Instructions

For the Tofu

Drain tofu.Remove excess water with a tofu press or wrap the block of tofu between two kitchen towels and place heavy books on top for about 20 minutes. Slice the tofu block in half so that each piece is about 1 inch thick. This process will allow the marinade to be easily absorbed.

Mix all the marinade ingredients together in a small bowl. Adjust seasoning and add black pepper to taste. Place the tofu in a rimmed dish and pour the marinade on top. Refrigerate and marinate for at least 2 hours, overnight is best.

Preheat oven to 400F degrees. Line a baking sheet with parchment paper. Place tofu in the middle of the sheet and bake for one hour total. Flip the tofu over after 30 minutes to cook and brown evenly. Remove from oven and cool slightly before slicing.

For the scallion pancake

Mix together all the pancake ingredients (except the oil and green onions) to create the batter. Heat 1 tablespoon coconut oil over high heat and place half of the scallions in even layer in the pan. Pour just enough batter over the scallions to cover them. Cook for about 2 1/2 minutes, until the edges start to form bubbles. Flip the pancake, reduce heat to medium high and cook for an additional 3 minutes. Repeat to make another pancake. Serve with kochoojang sauce if you like it spicy.

Please watch the video to master the technique.

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Guest Blogger: Barefoot Essence – Change your diet, skip surgey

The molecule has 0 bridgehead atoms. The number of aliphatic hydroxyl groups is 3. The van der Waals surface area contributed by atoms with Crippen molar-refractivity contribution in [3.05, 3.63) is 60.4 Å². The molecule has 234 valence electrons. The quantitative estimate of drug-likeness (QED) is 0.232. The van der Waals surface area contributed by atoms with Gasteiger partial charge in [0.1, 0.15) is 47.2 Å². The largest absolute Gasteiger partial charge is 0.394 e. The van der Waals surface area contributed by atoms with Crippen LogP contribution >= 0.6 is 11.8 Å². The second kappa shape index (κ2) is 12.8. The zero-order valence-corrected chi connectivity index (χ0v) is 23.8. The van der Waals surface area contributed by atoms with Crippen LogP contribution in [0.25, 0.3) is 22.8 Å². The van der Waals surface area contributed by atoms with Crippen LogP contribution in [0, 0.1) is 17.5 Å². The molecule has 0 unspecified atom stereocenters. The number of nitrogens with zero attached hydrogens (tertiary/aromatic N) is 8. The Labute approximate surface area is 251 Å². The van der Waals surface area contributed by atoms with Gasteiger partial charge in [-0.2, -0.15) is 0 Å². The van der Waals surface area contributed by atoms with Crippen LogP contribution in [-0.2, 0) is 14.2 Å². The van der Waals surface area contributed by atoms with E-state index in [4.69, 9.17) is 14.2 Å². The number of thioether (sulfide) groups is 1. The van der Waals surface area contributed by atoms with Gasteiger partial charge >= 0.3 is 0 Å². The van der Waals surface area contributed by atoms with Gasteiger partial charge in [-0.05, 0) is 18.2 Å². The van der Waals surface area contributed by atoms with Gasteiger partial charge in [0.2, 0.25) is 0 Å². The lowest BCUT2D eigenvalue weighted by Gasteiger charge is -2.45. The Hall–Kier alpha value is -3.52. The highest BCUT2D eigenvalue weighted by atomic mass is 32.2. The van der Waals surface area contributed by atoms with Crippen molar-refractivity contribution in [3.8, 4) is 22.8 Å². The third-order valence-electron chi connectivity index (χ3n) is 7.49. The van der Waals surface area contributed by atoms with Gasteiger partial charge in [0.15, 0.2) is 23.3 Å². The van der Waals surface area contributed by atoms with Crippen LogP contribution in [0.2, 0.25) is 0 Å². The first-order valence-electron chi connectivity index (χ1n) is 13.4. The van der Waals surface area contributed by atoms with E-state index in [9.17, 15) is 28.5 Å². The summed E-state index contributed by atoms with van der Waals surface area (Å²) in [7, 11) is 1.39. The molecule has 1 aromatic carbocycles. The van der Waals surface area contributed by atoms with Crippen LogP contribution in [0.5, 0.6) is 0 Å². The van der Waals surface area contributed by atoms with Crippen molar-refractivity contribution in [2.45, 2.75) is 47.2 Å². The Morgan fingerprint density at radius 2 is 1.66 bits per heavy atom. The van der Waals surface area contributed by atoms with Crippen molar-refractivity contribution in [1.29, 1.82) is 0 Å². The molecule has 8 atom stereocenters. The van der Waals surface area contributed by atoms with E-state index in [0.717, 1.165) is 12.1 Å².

12 Jul

Our newest contributor is Jacqueline Fisch, the author of Barefoot Essence, who experienced her husband’s health change 180 from being ill and having high blood pressure (after a plant based diet)  to the total  reverse.  Here she is in her own words, “I am deeply passionate about living an unfussy, barefoot kind of life, enjoying healthy food, experiencing a calm mind and being present. My goal is for you to love a simple life through simple food. I want you to thrive on real food, feel the pure joy in living in the moment and experiencing what living a barefoot life can do you for your soul. The best meals are enjoyed in bare feet.” Please visit Barefoot Essence on Facebook, Twitter and her blog; welcome Jacqueline!

Part of my journey into allergen-free cooking was when Jacob was about a year old. He constantly had a stuffy nose and was always breathing through his mouth. I thought a lot of kids were just mouth breathers, so I didn’t think much of it. Then one winter, he had pneumonia twice, and a series of coughs and that would last for a month. His tonsils were constantly red and swollen; I was amazed that he was able to swallow his food. Although, this probably had something to do with the fact that he eats like a 13-year old boy. Jacob’s pediatrician at the time referred him to an ENT (ear, nose and throat) specialist who recommended removing his tonsils and adenoids, and planting tubes in his ears.

He was only two years old! I couldn’t fathom signing him up for an elective surgery. The specialist couldn’t tell me why his tonsils and were enlarged and wasn’t at all interested in investigating why. His hearing was checked to make sure it hadn’t been damaged from sinus drainage. His hearing was fine – I knew he could hear me when I was telling him ‘no’ for the fifteenth time. The ENT said I had two choices, put Jacob through surgery, or take a wait-and-see approach. He said some kids grow out of it and some kids just have enlarged tonsils. I couldn’t accept this explanation.